The fog slowly cleared over the first hour or so, only to be faced with yes, a slight flow against us until we turned around the buoy to come back downstream.

Once we turned, we were into a light 10-15km/h headwind, then, Yes, a light drizzling rain for about an hour, and finally, by the time I arrived back at Loxton, things started looking up.

I had a scheduled 5 minute lunch-break – A Drink of Milo, a cheese and vegemite roll, top up the water and back into the boat for the next 37km to finish.

Well, the afternoon actually saw the wind pick up to about 20km/h, but this time, it was predominately from behind us! a few smallish sections where it was a head-wind, but not for too far.

Total time for the day was 06:46 – 15:50 (approx) with a moving avg speed of 8.3km/h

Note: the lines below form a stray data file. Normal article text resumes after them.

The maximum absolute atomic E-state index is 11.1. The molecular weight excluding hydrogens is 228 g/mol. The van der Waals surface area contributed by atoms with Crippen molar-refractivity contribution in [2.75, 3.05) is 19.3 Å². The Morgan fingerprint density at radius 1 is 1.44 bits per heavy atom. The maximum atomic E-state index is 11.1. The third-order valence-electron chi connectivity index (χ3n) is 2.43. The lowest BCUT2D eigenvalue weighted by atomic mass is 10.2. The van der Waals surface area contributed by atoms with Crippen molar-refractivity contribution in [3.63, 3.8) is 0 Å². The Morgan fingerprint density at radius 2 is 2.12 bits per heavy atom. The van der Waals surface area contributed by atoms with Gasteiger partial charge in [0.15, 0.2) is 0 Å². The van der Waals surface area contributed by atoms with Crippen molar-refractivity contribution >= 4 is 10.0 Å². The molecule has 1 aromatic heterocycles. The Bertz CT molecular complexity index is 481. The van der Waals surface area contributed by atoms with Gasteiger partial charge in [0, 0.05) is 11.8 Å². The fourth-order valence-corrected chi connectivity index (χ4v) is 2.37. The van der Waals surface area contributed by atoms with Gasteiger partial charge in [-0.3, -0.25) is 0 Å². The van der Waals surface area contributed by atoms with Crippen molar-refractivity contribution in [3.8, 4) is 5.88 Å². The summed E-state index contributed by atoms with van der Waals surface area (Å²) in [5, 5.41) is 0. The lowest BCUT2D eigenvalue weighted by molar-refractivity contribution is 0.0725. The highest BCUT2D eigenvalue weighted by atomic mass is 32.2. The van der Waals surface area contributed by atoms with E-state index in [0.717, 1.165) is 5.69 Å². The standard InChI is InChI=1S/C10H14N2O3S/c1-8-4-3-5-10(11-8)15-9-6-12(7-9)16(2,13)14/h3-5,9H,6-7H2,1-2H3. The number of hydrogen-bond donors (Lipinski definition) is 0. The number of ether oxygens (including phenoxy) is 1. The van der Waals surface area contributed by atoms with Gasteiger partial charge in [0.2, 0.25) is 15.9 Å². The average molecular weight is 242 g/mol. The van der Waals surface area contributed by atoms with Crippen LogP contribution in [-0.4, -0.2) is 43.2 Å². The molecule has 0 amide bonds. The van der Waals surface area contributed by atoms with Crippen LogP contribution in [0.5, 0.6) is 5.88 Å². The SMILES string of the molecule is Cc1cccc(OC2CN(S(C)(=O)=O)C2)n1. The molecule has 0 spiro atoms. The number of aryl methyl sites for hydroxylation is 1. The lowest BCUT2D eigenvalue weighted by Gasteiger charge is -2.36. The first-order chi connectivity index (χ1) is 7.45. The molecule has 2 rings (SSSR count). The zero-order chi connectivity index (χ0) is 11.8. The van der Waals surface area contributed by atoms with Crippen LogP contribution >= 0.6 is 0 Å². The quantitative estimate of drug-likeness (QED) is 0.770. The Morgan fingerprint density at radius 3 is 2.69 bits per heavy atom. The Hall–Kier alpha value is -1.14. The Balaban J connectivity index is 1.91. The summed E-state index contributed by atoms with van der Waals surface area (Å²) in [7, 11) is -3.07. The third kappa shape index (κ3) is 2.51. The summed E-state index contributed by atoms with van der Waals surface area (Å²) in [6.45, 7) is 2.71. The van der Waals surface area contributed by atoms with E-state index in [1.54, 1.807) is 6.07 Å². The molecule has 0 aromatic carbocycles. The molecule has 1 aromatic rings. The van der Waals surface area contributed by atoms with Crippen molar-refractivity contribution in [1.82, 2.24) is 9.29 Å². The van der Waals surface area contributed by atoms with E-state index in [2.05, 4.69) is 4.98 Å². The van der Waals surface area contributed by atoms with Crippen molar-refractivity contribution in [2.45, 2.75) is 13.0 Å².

Pretty obvious that the turning buoy was around the 20km mark! and the flow was actually about 0.5km/h – but only affected us for about 5-6km.  38km was lunch-time.  The pause just short of 60km was a small section into the wind, then I got confused and almost turned the wrong way into Pyap Lagoon, but remembered to Follow the sun to the finish!

Day 1 near New Residence

Passing New Residence with about 11km to go on day 1

Day 1 Map

The Orange dot was the start then up and back past the start to the finish.

Day 2

Unlike day 1, it was an 04:00am alarm, because the drive from Morgan to the Start is just over an hour’s drive away. I was able to do some of my prep whilst we were travelling – out with the Coban and taped up my hands.  I had a couple of minor blisters from day 1 and didn’t want them to get any worse!  Arrived just after 06:00 and started getting organized and ready for another day’s paddling.with a 06:45 start.